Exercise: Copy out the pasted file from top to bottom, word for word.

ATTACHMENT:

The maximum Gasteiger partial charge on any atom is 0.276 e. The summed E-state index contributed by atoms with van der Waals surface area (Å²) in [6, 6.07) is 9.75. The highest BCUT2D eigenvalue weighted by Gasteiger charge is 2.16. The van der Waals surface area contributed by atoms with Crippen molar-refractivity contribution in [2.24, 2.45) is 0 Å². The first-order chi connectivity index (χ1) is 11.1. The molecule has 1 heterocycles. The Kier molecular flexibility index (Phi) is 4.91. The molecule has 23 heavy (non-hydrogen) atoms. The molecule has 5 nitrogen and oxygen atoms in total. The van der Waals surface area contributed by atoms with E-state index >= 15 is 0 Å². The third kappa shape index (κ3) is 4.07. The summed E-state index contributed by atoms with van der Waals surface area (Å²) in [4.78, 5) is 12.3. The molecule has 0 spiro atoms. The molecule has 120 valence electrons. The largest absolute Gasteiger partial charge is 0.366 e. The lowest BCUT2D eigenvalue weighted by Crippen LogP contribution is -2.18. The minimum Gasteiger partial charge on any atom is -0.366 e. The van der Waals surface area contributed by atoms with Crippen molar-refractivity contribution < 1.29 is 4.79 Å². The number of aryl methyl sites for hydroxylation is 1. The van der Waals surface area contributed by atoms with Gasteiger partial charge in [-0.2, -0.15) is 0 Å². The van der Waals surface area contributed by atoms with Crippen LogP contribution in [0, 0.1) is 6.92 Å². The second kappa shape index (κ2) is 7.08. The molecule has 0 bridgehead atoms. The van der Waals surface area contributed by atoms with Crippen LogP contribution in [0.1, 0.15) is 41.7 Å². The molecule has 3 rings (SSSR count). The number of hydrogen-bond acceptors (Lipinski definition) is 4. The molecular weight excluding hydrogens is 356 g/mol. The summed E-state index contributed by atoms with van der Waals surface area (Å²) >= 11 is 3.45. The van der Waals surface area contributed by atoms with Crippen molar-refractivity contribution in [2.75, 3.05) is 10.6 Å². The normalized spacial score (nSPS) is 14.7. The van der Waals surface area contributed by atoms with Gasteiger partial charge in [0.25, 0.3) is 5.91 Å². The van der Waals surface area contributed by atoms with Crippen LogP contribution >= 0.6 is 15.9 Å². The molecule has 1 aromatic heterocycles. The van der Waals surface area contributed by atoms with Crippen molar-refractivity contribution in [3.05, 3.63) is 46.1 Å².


The maximum Gasteiger partial charge on any atom is 0.276 e. The summed E-state index contributed by atoms with van der Waals surface area (Å²) in [6, 6.07) is 9.75. The highest BCUT2D eigenvalue weighted by Gasteiger charge is 2.16. The van der Waals surface area contributed by atoms with Crippen molar-refractivity contribution in [2.24, 2.45) is 0 Å². The first-order chi connectivity index (χ1) is 11.1. The molecule has 1 heterocycles. The Kier molecular flexibility index (Phi) is 4.91. The molecule has 23 heavy (non-hydrogen) atoms. The molecule has 5 nitrogen and oxygen atoms in total. The van der Waals surface area contributed by atoms with E-state index >= 15 is 0 Å². The third kappa shape index (κ3) is 4.07. The summed E-state index contributed by atoms with van der Waals surface area (Å²) in [4.78, 5) is 12.3. The molecule has 0 spiro atoms. The molecule has 120 valence electrons. The largest absolute Gasteiger partial charge is 0.366 e. The lowest BCUT2D eigenvalue weighted by Crippen LogP contribution is -2.18. The minimum Gasteiger partial charge on any atom is -0.366 e. The van der Waals surface area contributed by atoms with Crippen molar-refractivity contribution < 1.29 is 4.79 Å². The number of aryl methyl sites for hydroxylation is 1. The van der Waals surface area contributed by atoms with Gasteiger partial charge in [-0.2, -0.15) is 0 Å². The van der Waals surface area contributed by atoms with Crippen LogP contribution in [0, 0.1) is 6.92 Å². The second kappa shape index (κ2) is 7.08. The molecule has 0 bridgehead atoms. The van der Waals surface area contributed by atoms with Crippen LogP contribution in [0.1, 0.15) is 41.7 Å². The molecule has 3 rings (SSSR count). The number of hydrogen-bond acceptors (Lipinski definition) is 4. The molecular weight excluding hydrogens is 356 g/mol. The summed E-state index contributed by atoms with van der Waals surface area (Å²) >= 11 is 3.45. The van der Waals surface area contributed by atoms with Crippen molar-refractivity contribution in [2.75, 3.05) is 10.6 Å². The normalized spacial score (nSPS) is 14.7. The van der Waals surface area contributed by atoms with Gasteiger partial charge in [0.25, 0.3) is 5.91 Å². The van der Waals surface area contributed by atoms with Crippen LogP contribution >= 0.6 is 15.9 Å². The molecule has 1 aromatic heterocycles. The van der Waals surface area contributed by atoms with Crippen molar-refractivity contribution in [3.05, 3.63) is 46.1 Å².